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Symptoms in neonates are usually vague and nonspecific. Signs are usually subtle and, even when recognized, may not be helpful in pinpointing a diagnosis. For example, respiratory distress may be due either to pulmonary or cardiac disease, generalized sepsis, abdominal pathology, or metabolic derangements. The majority of neonatal visits to the ED are nonurgent and related to caretaker inexperience with normal neonatal development. However, a myriad of potentially life-threatening congenital and acquired conditions can present in the first month of life.

A review of presenting complaints in our pediatric ED, a tertiary-care referral center, over a 12-month period revealed that 2100 out of a total of >39,000 visits were for infants <3 months of age and exemplified the spectrum of issues most likely to be seen by the emergency physician (Table 111-1). Complaints in neonates are usually not single but are often symptom complexes. Such symptom complexes reflect the nonspecific nature of signs and symptoms in neonates and the overlapping presentation of many diseases of diverse etiology.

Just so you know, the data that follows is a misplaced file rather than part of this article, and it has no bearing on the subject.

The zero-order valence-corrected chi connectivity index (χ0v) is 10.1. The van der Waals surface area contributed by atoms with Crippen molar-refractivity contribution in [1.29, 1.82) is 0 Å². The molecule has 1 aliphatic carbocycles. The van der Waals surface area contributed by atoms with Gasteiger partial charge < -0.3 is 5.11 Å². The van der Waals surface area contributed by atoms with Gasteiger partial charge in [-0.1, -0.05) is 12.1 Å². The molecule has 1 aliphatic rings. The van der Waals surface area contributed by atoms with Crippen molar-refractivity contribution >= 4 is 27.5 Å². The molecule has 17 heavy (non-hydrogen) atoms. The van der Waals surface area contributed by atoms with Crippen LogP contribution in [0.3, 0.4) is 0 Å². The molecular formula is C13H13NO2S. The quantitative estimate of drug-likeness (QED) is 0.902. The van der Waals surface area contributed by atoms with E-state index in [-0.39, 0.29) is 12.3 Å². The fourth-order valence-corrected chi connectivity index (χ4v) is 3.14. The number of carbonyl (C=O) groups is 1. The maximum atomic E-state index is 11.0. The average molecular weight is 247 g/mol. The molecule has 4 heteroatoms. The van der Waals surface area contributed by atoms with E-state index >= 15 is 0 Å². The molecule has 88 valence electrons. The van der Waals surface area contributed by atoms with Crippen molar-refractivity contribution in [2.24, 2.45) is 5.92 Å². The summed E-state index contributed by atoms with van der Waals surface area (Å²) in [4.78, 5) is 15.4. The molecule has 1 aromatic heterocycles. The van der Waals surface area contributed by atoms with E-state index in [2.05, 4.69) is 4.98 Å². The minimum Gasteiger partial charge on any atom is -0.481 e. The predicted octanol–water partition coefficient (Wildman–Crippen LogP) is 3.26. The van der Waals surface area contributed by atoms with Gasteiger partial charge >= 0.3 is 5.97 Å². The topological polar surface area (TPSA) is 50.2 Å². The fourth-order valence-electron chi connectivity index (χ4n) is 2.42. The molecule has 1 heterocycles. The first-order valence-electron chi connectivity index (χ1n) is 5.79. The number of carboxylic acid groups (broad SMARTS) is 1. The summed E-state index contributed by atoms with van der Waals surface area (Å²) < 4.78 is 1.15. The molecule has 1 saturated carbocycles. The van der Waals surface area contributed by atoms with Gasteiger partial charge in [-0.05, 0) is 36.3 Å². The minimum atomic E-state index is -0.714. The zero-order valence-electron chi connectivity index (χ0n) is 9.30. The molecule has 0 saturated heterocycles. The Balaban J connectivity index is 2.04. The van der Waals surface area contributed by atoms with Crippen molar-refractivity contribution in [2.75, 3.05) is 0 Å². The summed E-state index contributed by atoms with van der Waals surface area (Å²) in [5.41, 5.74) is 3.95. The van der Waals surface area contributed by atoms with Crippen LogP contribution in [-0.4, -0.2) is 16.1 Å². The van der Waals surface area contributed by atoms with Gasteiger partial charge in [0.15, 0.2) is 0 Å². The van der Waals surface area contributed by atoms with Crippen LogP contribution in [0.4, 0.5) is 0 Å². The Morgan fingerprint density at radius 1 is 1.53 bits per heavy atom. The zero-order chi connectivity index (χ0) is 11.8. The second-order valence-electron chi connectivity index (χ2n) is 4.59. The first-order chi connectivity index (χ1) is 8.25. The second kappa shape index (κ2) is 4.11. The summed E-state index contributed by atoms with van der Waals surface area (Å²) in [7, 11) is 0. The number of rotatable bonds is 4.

Table 111-1 Common Pediatric Emergency Presenting Complaints

General principles of normal infant and child development are discussed in Chapter e109.1, Assessment of the Child in the Emergency Department: A Practical Application of Normal Child Development. However, some of the important principles applicable to neonates are reviewed here. Many visits are initiated because of caregiver concerns related to normal variants of newborn vegetative function, namely feeding patterns, weight gain, stool frequency, color, and consistency, skin rashes, and breathing patterns. Routine early discharge from the newborn nursery may increase the number of ED visits for issues that previously would have been recognized and addressed before discharge. This trend requires the emergency physician to have a more thorough knowledge of neonatal issues.

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